Gmelin Handbook of Inorganic Chemistry, 8th Edition, Formula Index 1st Supplement Vol. 1, Formula Index Ac to Au.

Gmelin Handbook of Inorganic Chemistry, 8th Edition, Formula Index 1st Supplement Vol. 1, Formula Index Ac to Au.

C23 Gmelin Handbook of Inorganic Chemistry, 8th Edition. W - Tungsten, Supplement Volume B6: Anhydrous Tungstates of Group IVA to VIB Metals, Springe...

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Gmelin Handbook of Inorganic Chemistry, 8th Edition. W - Tungsten, Supplement Volume B6: Anhydrous Tungstates of Group IVA to VIB Metals, Springer-Verlag, Berlin, Heidelberg, New York, Tokyo, 1984, xx + 397 pages, DM1329. ISBN 3-540-93506-L This is the seventh volume of the Gmelin Handbook to deal with the chemistry of tungsten (System Number 54) since the main volume was published in 1933, and the fifth to deal exclusively with oxides. As the title suggests, this volume continues and concludes the exhaustive coverage of the anhydrous metal tungstates which was initiated in Supplement Volume B2, and has comprised the content of Supplement Volumes B3-B5. Amongst the many systems described are the tungstates of titanium, zirconium, hafnium, thorium, germanium, tin, lead, vanadium, niobium, tantalum, chromium, and molybdenum. The closing date for comprehensive literature coverage is 1982, but a number of references from after that date have been included. This volume, taken with its predecessors, forms an indispensible reference work to all solid state chemists. Its value is much enhanced by the high quality of the illustrations of the structures and phase diagrams. The authors (A. Drechsler, W. Kurtz, F. Schroder and U. Trobisch) have performed a splendid task of reportage and collation, producing a volume of the highest standards, which one almost takes for granted in this invaluable series. This volume should be in every library attached to institutes in which solid state chemistry is practiced and, taken with the other B Supplements, it will clearly be the definitive source for information concerning tungstates for the remainder of this century. In conclusion, I issue an appeal to the Gmelin Institute. Tungsten has a rich. and fascinating coordination and organometallic chemistry; there are as yet no volumes of the Gmelin Handbook of Inorganic Chemistry covering these areas of prime interest to all inorganic chemists, both in industry and academia. Have they been commissioned yet? When are they to appear? School of Chemistry and Molecular Sciences, University of Sussex, Brighton BNl 9&J (Great Britain)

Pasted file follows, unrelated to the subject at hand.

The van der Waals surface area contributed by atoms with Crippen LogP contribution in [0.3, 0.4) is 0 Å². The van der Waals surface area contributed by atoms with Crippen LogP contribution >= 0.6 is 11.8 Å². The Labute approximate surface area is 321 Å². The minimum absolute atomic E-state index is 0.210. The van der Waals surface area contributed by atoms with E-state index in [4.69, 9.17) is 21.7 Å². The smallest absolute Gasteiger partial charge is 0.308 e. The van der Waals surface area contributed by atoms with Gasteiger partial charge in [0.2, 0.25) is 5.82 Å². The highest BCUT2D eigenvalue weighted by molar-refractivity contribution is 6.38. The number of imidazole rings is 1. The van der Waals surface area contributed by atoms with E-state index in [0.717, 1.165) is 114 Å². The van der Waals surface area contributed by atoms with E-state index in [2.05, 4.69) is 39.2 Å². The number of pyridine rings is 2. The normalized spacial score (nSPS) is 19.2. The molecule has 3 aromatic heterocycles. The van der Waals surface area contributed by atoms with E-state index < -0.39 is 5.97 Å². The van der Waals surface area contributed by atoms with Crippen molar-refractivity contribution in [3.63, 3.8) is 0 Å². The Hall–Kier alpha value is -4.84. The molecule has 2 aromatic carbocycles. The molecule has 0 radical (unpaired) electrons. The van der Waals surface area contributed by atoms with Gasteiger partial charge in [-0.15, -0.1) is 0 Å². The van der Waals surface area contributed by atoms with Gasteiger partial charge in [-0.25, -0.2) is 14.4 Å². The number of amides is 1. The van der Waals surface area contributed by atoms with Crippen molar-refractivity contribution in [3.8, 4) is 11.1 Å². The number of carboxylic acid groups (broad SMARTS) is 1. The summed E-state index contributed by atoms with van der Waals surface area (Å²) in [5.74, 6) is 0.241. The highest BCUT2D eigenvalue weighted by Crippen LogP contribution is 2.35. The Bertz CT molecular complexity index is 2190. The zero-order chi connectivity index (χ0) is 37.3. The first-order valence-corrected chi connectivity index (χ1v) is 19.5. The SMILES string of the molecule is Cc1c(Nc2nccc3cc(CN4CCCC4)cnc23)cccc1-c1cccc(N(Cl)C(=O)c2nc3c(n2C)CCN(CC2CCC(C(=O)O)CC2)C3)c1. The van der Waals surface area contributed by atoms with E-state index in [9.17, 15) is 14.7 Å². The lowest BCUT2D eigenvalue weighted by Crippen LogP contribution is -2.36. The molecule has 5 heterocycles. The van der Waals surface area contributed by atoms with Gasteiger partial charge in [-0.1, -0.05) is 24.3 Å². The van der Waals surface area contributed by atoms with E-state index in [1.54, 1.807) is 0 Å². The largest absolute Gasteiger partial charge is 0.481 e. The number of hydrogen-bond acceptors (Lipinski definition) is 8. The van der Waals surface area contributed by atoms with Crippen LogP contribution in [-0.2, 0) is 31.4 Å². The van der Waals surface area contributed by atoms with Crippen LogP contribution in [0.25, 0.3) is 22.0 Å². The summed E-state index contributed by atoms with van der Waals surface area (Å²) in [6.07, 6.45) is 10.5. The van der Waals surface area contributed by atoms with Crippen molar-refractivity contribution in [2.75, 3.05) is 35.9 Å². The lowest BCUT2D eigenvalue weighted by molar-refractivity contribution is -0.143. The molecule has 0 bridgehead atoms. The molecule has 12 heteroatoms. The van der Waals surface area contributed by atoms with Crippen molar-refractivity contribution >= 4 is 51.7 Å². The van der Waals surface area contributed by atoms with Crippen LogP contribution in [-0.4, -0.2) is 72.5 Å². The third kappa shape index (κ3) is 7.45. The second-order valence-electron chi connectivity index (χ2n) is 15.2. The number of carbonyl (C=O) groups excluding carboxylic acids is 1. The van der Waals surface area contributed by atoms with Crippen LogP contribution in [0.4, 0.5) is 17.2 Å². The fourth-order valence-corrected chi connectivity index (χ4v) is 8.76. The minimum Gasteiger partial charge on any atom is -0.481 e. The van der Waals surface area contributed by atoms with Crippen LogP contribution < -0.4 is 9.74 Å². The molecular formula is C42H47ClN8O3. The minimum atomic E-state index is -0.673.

KENNETH

R. SEDDON

Gmelin Handbook of Inorganic Chemistry, 8th Edition, Formula Index 1st Supplement Vol. 1, Formula Index AC to Au. Springer-Verlag, Berlin etc., 1983, ix + 149 pages, DM 501. ISBN 3-540-93481-2. The Gmelin Formula Index which appeared in 1975-1980 covered the Main Series of the 8th edition up to the end of 1974 and the New Supplement Series up to 1973. The First Supplement to the Index, which will appear as eight volumes at the rate of two or three annually, will bring the coverage up to the end of 1979, and the volume under review is the first in the series. It covers empirical formulas beginning with the symbols AC to Au, and contains almost 7000 entries. The index is not as useful as it could be. This is because the entries are by the empirical formulae, with the elements arranged alphabetically. Thus